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Brenda Laurel is best known for her work with Purple Moon, the pioneering game company she cofounded in the 1990s. Purple Moon's games were based on years of research Laurel completed in an effort to understand why computer games seemed to be of so little interest to girls. Using diverse archival sources such as trade journals, newspapers, and recorded interviews, alongside Laurel's completed games and own writings and an original interview with Laurel herself, this volume offers insight into both the early development of the games for girls movement of the 1990s and the lasting impact of Laurel's game design breakthroughs.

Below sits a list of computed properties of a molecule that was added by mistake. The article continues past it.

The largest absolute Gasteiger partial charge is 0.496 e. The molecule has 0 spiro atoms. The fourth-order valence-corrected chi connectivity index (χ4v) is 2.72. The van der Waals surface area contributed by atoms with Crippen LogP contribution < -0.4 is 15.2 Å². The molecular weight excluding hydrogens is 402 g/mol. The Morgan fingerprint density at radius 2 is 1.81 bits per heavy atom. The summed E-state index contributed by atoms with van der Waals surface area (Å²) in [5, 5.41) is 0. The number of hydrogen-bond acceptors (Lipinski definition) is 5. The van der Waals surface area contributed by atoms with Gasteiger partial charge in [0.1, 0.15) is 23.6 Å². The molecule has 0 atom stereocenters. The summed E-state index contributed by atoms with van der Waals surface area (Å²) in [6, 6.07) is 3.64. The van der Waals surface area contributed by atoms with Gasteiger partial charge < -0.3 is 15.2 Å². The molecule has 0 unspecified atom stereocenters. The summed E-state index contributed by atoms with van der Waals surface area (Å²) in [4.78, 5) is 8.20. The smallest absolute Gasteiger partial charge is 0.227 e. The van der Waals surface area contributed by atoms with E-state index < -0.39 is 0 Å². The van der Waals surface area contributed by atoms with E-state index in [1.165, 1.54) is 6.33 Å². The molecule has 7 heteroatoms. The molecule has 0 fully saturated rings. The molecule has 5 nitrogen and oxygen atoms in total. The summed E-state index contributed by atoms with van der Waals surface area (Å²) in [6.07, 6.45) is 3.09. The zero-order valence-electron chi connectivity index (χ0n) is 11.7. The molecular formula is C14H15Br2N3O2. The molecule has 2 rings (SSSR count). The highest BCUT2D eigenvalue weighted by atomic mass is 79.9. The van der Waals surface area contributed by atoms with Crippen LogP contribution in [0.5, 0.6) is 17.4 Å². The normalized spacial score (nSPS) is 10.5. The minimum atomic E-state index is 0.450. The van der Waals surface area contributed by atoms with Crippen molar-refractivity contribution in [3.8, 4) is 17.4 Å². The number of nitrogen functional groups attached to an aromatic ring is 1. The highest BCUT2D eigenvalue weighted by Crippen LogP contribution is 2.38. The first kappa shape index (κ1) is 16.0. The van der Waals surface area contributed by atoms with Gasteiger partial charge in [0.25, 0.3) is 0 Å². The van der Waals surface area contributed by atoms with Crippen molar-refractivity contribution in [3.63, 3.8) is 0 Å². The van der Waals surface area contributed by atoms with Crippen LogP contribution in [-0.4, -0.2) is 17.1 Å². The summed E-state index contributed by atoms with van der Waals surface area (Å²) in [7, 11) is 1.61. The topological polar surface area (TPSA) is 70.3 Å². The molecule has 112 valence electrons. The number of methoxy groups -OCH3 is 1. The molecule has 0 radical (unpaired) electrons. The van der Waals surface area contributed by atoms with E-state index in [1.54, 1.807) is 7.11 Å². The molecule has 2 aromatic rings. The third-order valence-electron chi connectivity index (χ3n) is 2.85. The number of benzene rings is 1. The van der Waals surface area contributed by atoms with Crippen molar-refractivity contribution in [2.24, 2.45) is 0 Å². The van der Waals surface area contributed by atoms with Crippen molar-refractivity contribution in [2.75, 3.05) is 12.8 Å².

In her work with Purple Moon, Laurel drew on her background in theatre as well as her expertise in human computer interaction and qualitative research. By relying on this interdisciplinary background, Laurel made significant contributions to our understanding of the design and development of games as a medium for emotional rehearsal and storytelling. Additionally, her dedication to research-informed design has had a longstanding impact as companies and designers increasingly rely on audience research and metrics to shape their practices. The newest in Bloomsbury's Influential Video Game Designers series, Carly Kocurek highlights the contributions of a designer whose work has had a profound impact on the development of both games for girls and empathy games.